The issue isn’t that we have two narrative threads, its that the characters within those threads have no relationship to each other. While their paths do occasionally cross, their goals and motives remain independent. The Grindelwald narrative feels like a distraction until we hit the third act finale and it eclipses Newt’s story, which was previously the film’s main focus.
In terms of the film’s position within the franchise and its overall impact on the wizarding world, Newt’s story of chasing magical creatures is all but pointless. What matters is the political ramifications of Grindelwald’s attempt to expose the wizarding world and start open war with muggles. Grindelwald’s goal, motivation, and even identity is kept deliberately obscure throughout the film, meaning that a great deal of our screen time is spent building towards something nebulous and mostly irrelevant to our hero.
The result is a schizophrenic film that is one part independent spin-off and one part Harry Potter prequel. Newt’s story is a fun, self contained tale that easily could have sustained the film by itself, but Grindelwald’s presence within the story forces Newt to play second fiddle. The fact is that the 2nd most powerful dark wizard of all time is just a little bit more important than the guy who one day writes a Hogwarts textbook. By establishing Grindelwald as the main villain of this new franchise, we are inevitably left with only one ending for our story: Grindelwald’s 1945 defeat at the hands of Dumbledore in the greatest wizard’s duel of all time, which will presumably take place while Newt watches from the sidelines eating some Every Flavor Beans and petting his Niffler. Fantastic Beasts is already poised to fall into the trap of The Hobbit films: namely, having a plot that overshadows and eventually forgets about its own hero. Speaking of which…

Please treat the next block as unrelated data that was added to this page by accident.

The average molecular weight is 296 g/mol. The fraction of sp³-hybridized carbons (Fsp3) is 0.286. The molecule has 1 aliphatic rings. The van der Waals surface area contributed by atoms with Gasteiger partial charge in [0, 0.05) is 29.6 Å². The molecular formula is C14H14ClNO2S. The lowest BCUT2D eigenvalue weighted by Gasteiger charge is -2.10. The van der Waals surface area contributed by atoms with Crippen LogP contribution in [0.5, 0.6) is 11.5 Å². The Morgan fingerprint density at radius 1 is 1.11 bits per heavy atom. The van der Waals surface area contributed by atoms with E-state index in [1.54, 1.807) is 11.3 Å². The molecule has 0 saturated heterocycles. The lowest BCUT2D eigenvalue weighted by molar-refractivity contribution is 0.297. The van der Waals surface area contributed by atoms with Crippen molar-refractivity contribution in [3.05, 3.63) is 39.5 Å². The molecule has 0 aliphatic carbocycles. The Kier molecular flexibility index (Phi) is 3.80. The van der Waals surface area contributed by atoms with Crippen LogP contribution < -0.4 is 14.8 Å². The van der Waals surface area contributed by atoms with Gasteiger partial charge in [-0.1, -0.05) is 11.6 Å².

Newt feels like a really interesting character, but we learn so little about him. Gentle, soft spoken and socially awkward, Newt is an everyman with a passion for magical creatures. He’s a conservationist and animal rights advocate with an adorably mischievous Niffler no doubt destined to become a stocking stuffer this holiday season. In short, he’s instantly likable. Too bad this is all we ever learn about him. Fantastic Beasts spends its time piling plot points and set pieces on top of each other in rapid fire, leaving little room for character beats.